How we cite our quotes:
"Thyself in me thy perfect image viewing
Becam'st enamoured, and such joy thou took'st
With me in secret, that my womb conceived
A growing burden" (2.764-7)
Satan has sex with his daughter ("joy thou took'st/ With me in secret") in what is a gross parody not only of family in general, but also of the relationship between God and His Son (3.63). Moreover, Satan is, essentially, having sex with his own image, which suggests that he really only loves, or desires, himself. Narcissism anyone?
"I fled, but he pursued (though more, it seems,
Inflamed with lust than rage) and swifter far, Me overtook, his mother, all dismayed,
And in embraces forcible and foul
Engend'ring with me of that rape begot
These yelling monsters" (2.790-5)
Death is the product of Sin's relationship with Satan (her father), and he in turn has sex with his mother; actually, he rapes her because he is "inflamed with lust." Milton describes Adam's desire for Eve after the Fall in similar terms as here; thus Adam and Eve both "burn" in "lust" as a result of an "inflaming" desire. As evident here, this combination of words can lead to no good.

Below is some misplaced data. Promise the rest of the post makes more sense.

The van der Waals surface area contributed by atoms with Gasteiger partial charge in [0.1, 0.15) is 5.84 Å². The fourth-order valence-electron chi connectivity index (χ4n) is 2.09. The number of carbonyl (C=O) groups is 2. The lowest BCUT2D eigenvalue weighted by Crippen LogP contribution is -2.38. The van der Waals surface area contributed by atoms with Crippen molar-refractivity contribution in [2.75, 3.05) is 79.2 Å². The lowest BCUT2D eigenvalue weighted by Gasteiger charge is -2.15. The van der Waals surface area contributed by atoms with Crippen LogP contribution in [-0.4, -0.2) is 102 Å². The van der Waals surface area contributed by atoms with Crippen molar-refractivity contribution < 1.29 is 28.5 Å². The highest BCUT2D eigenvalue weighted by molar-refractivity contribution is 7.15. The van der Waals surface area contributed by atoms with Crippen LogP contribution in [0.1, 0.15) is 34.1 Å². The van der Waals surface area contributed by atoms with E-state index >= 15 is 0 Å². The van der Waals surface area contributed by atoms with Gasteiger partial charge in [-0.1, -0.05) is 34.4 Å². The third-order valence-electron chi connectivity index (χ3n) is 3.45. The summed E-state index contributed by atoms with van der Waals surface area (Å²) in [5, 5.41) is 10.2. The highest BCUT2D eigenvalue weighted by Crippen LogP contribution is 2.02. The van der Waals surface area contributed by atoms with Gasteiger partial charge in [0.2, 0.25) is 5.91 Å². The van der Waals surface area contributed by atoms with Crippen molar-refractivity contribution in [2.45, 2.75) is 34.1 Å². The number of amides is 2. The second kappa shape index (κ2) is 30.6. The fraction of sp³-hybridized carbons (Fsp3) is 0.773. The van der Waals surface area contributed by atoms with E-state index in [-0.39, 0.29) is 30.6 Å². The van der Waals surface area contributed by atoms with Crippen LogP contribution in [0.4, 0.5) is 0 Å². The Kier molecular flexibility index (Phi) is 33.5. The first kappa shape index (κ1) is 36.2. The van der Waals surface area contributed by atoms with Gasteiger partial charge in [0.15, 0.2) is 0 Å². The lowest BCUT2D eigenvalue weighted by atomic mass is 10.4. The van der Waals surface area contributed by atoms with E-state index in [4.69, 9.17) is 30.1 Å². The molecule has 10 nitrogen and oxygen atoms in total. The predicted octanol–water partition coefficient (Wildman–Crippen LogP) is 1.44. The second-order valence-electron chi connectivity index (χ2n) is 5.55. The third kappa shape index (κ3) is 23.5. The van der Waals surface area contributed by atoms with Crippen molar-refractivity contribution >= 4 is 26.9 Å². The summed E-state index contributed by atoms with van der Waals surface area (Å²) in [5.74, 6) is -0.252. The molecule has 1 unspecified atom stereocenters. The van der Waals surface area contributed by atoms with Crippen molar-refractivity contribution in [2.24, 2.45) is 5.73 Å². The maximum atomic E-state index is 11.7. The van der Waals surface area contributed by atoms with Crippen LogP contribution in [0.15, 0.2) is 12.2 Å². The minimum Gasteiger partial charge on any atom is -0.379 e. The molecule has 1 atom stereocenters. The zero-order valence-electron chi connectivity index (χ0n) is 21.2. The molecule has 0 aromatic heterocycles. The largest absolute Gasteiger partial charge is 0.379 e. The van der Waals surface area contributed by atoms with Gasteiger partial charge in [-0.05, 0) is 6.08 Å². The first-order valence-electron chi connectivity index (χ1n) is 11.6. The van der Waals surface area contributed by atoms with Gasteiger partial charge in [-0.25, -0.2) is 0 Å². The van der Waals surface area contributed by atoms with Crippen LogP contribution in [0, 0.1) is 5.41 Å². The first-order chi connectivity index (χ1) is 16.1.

"nor turned I ween
Adam from his fair Spouse, nor Eve the rites
Mysterious of connubial Love refused" (4.741-3)
Adam and Eve have sex, but notice how anything resembling lust or traditional desire seems absent. Adam doesn't "turn" away and Eve doesn't "refuse" the "rites/ Mysterious." The sex here almost sounds automatic, as if desire as we understand it either has no place in the pre-fallen world of Eden or, at the very least, has a different form.